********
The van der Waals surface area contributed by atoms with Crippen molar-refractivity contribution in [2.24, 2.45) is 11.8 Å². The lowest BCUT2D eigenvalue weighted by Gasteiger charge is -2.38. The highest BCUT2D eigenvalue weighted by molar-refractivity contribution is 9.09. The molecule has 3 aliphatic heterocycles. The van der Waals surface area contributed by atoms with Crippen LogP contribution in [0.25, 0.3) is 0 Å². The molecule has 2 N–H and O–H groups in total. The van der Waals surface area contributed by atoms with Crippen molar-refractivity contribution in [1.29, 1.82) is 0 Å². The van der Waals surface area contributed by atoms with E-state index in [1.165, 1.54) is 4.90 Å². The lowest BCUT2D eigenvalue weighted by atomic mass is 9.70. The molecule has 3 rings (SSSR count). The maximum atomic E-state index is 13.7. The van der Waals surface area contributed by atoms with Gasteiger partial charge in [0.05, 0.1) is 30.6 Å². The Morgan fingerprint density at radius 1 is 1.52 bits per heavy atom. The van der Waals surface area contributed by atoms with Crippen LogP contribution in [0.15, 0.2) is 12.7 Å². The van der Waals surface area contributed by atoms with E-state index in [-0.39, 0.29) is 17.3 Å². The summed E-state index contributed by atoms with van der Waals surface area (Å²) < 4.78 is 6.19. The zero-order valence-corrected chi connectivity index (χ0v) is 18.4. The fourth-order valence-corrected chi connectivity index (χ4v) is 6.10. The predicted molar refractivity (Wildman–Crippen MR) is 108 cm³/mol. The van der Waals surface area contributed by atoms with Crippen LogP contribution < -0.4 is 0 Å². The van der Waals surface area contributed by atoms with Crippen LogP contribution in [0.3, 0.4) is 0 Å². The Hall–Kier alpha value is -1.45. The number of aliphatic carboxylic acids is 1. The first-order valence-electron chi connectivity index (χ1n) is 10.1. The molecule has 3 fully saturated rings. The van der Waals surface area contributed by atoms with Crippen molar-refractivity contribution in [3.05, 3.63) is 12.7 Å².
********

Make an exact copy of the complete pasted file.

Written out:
The van der Waals surface area contributed by atoms with Crippen molar-refractivity contribution in [2.24, 2.45) is 11.8 Å². The lowest BCUT2D eigenvalue weighted by Gasteiger charge is -2.38. The highest BCUT2D eigenvalue weighted by molar-refractivity contribution is 9.09. The molecule has 3 aliphatic heterocycles. The van der Waals surface area contributed by atoms with Crippen LogP contribution in [0.25, 0.3) is 0 Å². The molecule has 2 N–H and O–H groups in total. The van der Waals surface area contributed by atoms with Crippen molar-refractivity contribution in [1.29, 1.82) is 0 Å². The van der Waals surface area contributed by atoms with E-state index in [1.165, 1.54) is 4.90 Å². The lowest BCUT2D eigenvalue weighted by atomic mass is 9.70. The molecule has 3 rings (SSSR count). The maximum atomic E-state index is 13.7. The van der Waals surface area contributed by atoms with Gasteiger partial charge in [0.05, 0.1) is 30.6 Å². The Morgan fingerprint density at radius 1 is 1.52 bits per heavy atom. The van der Waals surface area contributed by atoms with Crippen LogP contribution in [0.15, 0.2) is 12.7 Å². The van der Waals surface area contributed by atoms with E-state index in [-0.39, 0.29) is 17.3 Å². The summed E-state index contributed by atoms with van der Waals surface area (Å²) < 4.78 is 6.19. The zero-order valence-corrected chi connectivity index (χ0v) is 18.4. The fourth-order valence-corrected chi connectivity index (χ4v) is 6.10. The predicted molar refractivity (Wildman–Crippen MR) is 108 cm³/mol. The van der Waals surface area contributed by atoms with Crippen LogP contribution < -0.4 is 0 Å². The van der Waals surface area contributed by atoms with Crippen LogP contribution in [0.3, 0.4) is 0 Å². The Hall–Kier alpha value is -1.45. The number of aliphatic carboxylic acids is 1. The first-order valence-electron chi connectivity index (χ1n) is 10.1. The molecule has 3 fully saturated rings. The van der Waals surface area contributed by atoms with Crippen molar-refractivity contribution in [3.05, 3.63) is 12.7 Å².